In Microsoft System Center Configuration Manager 2007, the management point interfaces can work with Configuration Manager 2007 native and mixed site nodes and makes extensive use of certificates for client authentication and message signing. The ISmsMessage4 Interface interfaces provides configuration methods for security settings.

The security of communication between the ISV clients and the ISV proxy is the responsibility of the ISV software.

Certificate Usage

In either mode, the use of certificates is an integral part of communication between the management point interfaces and the management point.

In the ISV proxy scenario, a single certificate for the ISV proxy is used to sign messages for all clients that are managed through the proxy. The ISV proxy certificate has to be registered with Configuration Manager before it can be trusted.

Registration is achieved by manually importing the certificate's public key into Configuration Manager using the Configuration Manager console. For more information, see Configuring an ISV Proxy Application in Configuration Manager

For the highest security, certificates should be used for communication between the clients and the ISV proxy. These certificates however, are not be used by the ISV Proxy to communicate with the management point.

In the single client scenario, each client has its own unique certificate that is used to sign messages that are sent from the management point interfaces to management point.

Native Mode

Native mode provides a high level of security through the use of a public key infrastructure (PKI) for client to server communication. It is required for Internet-based communication.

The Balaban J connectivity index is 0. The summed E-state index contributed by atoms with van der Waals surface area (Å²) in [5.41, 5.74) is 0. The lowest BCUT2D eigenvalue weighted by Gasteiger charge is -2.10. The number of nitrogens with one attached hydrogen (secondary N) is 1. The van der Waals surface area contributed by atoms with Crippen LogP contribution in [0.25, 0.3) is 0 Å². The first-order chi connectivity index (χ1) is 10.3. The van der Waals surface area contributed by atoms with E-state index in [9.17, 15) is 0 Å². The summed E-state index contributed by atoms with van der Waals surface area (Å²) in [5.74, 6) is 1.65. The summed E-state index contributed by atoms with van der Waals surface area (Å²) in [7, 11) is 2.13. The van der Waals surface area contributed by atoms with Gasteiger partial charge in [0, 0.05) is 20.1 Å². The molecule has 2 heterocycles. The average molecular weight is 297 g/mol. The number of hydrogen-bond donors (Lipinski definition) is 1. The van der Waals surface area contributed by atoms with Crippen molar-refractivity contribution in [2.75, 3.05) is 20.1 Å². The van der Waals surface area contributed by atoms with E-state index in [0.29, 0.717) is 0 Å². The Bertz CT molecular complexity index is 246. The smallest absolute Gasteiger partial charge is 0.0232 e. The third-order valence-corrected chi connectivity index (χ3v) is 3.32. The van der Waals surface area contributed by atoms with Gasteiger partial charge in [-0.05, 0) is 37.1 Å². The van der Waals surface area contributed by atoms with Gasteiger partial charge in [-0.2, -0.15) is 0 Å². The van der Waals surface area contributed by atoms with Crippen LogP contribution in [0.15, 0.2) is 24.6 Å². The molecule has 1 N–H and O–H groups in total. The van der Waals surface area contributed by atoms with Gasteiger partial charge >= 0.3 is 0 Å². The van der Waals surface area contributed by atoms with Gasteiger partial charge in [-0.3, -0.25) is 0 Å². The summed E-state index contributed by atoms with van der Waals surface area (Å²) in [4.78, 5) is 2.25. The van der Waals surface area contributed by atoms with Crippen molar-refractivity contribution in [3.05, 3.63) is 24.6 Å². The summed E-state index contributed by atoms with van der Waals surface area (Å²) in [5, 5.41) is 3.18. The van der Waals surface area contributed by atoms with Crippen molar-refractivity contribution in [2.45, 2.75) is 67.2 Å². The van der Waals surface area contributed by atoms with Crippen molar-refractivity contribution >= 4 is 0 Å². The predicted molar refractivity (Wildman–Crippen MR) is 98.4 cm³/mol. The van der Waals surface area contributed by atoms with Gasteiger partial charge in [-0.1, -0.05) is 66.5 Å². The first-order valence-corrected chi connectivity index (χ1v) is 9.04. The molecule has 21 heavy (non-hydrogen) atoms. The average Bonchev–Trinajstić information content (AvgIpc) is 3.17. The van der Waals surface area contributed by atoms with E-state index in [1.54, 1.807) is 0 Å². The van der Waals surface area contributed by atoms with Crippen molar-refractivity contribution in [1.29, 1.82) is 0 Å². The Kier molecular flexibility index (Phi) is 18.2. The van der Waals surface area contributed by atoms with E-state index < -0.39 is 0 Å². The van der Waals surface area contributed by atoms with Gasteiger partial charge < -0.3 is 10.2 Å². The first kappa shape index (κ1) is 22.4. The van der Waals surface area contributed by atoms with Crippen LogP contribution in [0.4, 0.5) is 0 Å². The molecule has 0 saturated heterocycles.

In native mode, an application that is using the management interfaces must use the appropriate PKI certificates.

To use the Configuration Manager management point interfaces in native mode, you must do the following:

  • Get the SHA1 Certificate Thumbprint hash that is used to locate the client certificate. The buffer that is used to contain the thumbprint must be allocated by using CoMemTaskAlloc.

  • Set the security flags for the message by using ISmsMessage::SetSecurityFlags. The flags you set depend on the target endpoint. For more information about the flags that are required for specific endpoints, see Configuration Manager Management Point Message Schema. For information about the available flags, see MPAPI_SECURITY_FLAGS Enumeration.

  • Set the HTTP port that is used for communication.

  • Verify the signature of the management point.

For an example, see How to Register a Client with Configuration Manager.

Mixed Mode

Mixed mode provides a supported site mode for networking environments that do not have an existing PKI infrastructure and backward compatibility with SMS 2003.

In mixed mode, an application that is using the management interface must to create its own self signed certificate by using CertCreateSelfSignedCertificate or an equivalent function. Using the created certificate, the client signs its own messages in mixed mode. Typically, this happens when the ISV proxy application is installed. The only requirements for self-signed certificates are that they are self-signed, have permissions to be accessed by the management point API, and are capable of signing and encrypting data. For more information, see the MSDN documentation for CertCreateSelfSignCertificate Function.

To securely send data, such as the network access account that is sent in policy body messages, mixed mode supports encryption of sensitive data being sent. The ISV proxy, or single client, uses its public key to read the encrypted data. In mixed mode, the management point interface encrypts inventory and state messages sent up to the management point.

Because native mode is required for Internet based clients, any messages that are received from Internet-based clients in a mixed mode environment are discarded.

To use the Configuration Manager management point interfaces in mixed mode you must do the following:

For an example, see How to Register a Client with Configuration Manager.

See Also

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